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Impact of Korean conflict set to remain limited

The tensions between Korea and Japan are unlikely to end anytime soon. That suggests that tourist arrivals may fall further and Koreans will continue to boycott Japanese consumer goods. However, Japan’s shipments to Korea are dominated by intermediate products and those exports have fallen less sharply. We estimate that the conflict will reduce Japan’s GDP by no more than 0.1% this year.
Marcel Thieliant Senior Japan, Australia & New Zealand Economist
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Japan Economics Weekly

Respite for BoJ doesn’t weaken case for a policy tweak

Pressure on the Bank of Japan’s Yield Curve Control framework eased this week. On the campaign trail for the Upper House election, where inflation has emerged as a key concern, Prime Minister Kishida said that monetary tightening would do more harm than good. Even more welcome for the BoJ, pressure emanating from the bond market has dropped back too. It had to buy less than a tenth as many JGBs this week as last. Some might feel that this reduces the need to shore up the policy framework. But a respite provides a window in which to make it more resilient.
Asia Drop-In (30th June, 09:00 BST/16:00 SGT): Are Asia’s central banks behind the curve? Can the Bank of Japan and People’s Bank of China continue to go against the grain? Find out in our special session on what global monetary tightening looks like in Asia. Register now.  

24 June 2022

Japan Data Response

Japan Consumer Prices (May 2022)

While inflation didn’t rise any further in May, it will remain above the BoJ’s 2% target until early-2023, while underlying inflation will approach 2%. However, the Bank won’t respond with tighter policy. Asia Drop-In (30th June, 09:00 BST/16:00 SGT): Are Asia’s central banks behind the curve? Can the Bank of Japan and People’s Bank of China continue to go against the grain? Find out in our special session on what global monetary tightening looks like in Asia. Register now.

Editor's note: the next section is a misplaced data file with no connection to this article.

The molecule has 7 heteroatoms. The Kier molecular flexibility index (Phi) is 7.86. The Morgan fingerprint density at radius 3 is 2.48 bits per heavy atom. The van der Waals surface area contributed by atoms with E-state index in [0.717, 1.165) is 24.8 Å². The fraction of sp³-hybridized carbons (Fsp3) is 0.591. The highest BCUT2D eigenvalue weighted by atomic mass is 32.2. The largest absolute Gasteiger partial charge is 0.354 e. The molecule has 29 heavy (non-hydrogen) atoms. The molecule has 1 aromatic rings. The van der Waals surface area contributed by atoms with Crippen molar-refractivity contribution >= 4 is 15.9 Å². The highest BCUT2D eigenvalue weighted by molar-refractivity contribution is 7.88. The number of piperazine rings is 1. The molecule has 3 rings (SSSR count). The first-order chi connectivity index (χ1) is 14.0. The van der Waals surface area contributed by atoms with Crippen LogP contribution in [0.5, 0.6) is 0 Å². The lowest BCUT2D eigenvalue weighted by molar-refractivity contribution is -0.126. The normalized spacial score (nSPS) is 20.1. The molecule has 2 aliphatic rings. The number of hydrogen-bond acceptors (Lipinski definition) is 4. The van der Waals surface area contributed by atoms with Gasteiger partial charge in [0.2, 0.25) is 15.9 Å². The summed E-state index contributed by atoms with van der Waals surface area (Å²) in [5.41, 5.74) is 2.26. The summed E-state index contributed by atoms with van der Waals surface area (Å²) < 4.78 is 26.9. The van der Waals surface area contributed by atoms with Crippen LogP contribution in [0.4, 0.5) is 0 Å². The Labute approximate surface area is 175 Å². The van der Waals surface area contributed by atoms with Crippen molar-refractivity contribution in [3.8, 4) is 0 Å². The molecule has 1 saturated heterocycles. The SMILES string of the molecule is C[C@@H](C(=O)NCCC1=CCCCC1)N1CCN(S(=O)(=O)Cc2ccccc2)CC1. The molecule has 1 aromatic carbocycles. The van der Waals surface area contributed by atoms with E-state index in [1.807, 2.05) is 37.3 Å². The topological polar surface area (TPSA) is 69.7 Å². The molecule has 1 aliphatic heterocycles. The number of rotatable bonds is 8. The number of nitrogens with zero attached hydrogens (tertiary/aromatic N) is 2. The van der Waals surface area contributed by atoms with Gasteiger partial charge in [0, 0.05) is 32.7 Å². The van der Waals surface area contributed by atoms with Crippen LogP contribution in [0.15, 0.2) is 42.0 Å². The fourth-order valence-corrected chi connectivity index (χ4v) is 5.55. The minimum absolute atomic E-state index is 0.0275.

24 June 2022

Japan Data Response

Japan Flash PMIs (Jun. 2022)

The PMIs suggest that supply shortages are still holding back manufacturing output and adding to price pressures. On a more upbeat note, the surveys also point to a strong pick-up in consumption as the economy rebounds from the Omicron wave and international tourists return. Asia Drop-In (30th June, 09:00 BST/16:00 SGT): Are Asia’s central banks behind the curve? Can the Bank of Japan and People’s Bank of China continue to go against the grain? Find out in our special session on what global monetary tightening looks like in Asia. Register now.  

23 June 2022

More from Marcel Thieliant

Australia & New Zealand Economics Focus

The impact of the pandemic on inflation

We expect inflation to rise to the mid-point of the RBA’s target band over the next couple of years. The main driver is a continued tightening of the labour market and a pick-up in wage growth. By contrast, we think that the goods supply shortages resulting from the pandemic will subside before long and will be more than offset by a plunge in import prices due to the stronger exchange rate.

2 June 2021

Australia & New Zealand Data Response

Australia GDP (Q1 2021)

Australia's GDP surpassed its pre-virus level in Q1 but with the vaccination rollout still slow and a fresh lockdown in Melbourne, the recovery is set to slow.

2 June 2021

Australia & New Zealand Economics Update

RBA will expand QE by another $100bn next month

The Reserve Bank of Australia still sounded dovish when it kept policy settings unchanged today. We think it will expand its bond purchase program by another $100bn next month.

1 June 2021
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